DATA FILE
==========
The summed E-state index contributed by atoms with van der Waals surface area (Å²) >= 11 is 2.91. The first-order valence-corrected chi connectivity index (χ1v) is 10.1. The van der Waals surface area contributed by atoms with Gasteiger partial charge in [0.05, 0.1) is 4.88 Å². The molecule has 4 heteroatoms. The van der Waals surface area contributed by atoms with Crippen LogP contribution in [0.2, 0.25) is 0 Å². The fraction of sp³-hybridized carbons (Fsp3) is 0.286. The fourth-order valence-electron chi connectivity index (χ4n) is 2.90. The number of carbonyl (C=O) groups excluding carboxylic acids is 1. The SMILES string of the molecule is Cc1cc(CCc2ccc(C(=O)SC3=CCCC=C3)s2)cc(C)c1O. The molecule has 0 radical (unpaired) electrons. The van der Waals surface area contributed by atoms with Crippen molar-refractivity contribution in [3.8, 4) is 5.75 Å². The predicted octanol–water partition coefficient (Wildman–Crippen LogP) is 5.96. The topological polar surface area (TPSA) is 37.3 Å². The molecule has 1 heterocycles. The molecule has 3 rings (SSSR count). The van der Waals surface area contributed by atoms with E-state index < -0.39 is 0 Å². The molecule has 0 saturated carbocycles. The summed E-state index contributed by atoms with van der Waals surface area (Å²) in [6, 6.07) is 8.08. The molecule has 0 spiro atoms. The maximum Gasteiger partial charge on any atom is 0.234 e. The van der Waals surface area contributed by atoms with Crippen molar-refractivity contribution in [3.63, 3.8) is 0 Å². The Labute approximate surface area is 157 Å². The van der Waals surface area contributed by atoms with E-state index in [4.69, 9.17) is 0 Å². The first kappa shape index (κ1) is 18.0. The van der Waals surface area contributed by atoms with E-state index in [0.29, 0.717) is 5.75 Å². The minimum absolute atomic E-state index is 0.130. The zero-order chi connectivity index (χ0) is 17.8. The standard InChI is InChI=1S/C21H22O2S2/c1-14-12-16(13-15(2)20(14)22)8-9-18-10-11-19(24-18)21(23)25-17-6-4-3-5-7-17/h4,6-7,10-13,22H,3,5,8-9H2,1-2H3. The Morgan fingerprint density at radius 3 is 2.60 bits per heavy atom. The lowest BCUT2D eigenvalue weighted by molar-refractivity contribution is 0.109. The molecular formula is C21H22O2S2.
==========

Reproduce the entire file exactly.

The summed E-state index contributed by atoms with van der Waals surface area (Å²) >= 11 is 2.91. The first-order valence-corrected chi connectivity index (χ1v) is 10.1. The van der Waals surface area contributed by atoms with Gasteiger partial charge in [0.05, 0.1) is 4.88 Å². The molecule has 4 heteroatoms. The van der Waals surface area contributed by atoms with Crippen LogP contribution in [0.2, 0.25) is 0 Å². The fraction of sp³-hybridized carbons (Fsp3) is 0.286. The fourth-order valence-electron chi connectivity index (χ4n) is 2.90. The number of carbonyl (C=O) groups excluding carboxylic acids is 1. The SMILES string of the molecule is Cc1cc(CCc2ccc(C(=O)SC3=CCCC=C3)s2)cc(C)c1O. The molecule has 0 radical (unpaired) electrons. The van der Waals surface area contributed by atoms with Crippen molar-refractivity contribution in [3.8, 4) is 5.75 Å². The predicted octanol–water partition coefficient (Wildman–Crippen LogP) is 5.96. The topological polar surface area (TPSA) is 37.3 Å². The molecule has 1 heterocycles. The molecule has 3 rings (SSSR count). The van der Waals surface area contributed by atoms with E-state index < -0.39 is 0 Å². The molecule has 0 saturated carbocycles. The summed E-state index contributed by atoms with van der Waals surface area (Å²) in [6, 6.07) is 8.08. The molecule has 0 spiro atoms. The maximum Gasteiger partial charge on any atom is 0.234 e. The van der Waals surface area contributed by atoms with Crippen molar-refractivity contribution in [3.63, 3.8) is 0 Å². The Labute approximate surface area is 157 Å². The van der Waals surface area contributed by atoms with E-state index in [4.69, 9.17) is 0 Å². The first kappa shape index (κ1) is 18.0. The van der Waals surface area contributed by atoms with E-state index in [0.29, 0.717) is 5.75 Å². The minimum absolute atomic E-state index is 0.130. The zero-order chi connectivity index (χ0) is 17.8. The standard InChI is InChI=1S/C21H22O2S2/c1-14-12-16(13-15(2)20(14)22)8-9-18-10-11-19(24-18)21(23)25-17-6-4-3-5-7-17/h4,6-7,10-13,22H,3,5,8-9H2,1-2H3. The Morgan fingerprint density at radius 3 is 2.60 bits per heavy atom. The lowest BCUT2D eigenvalue weighted by molar-refractivity contribution is 0.109. The molecular formula is C21H22O2S2.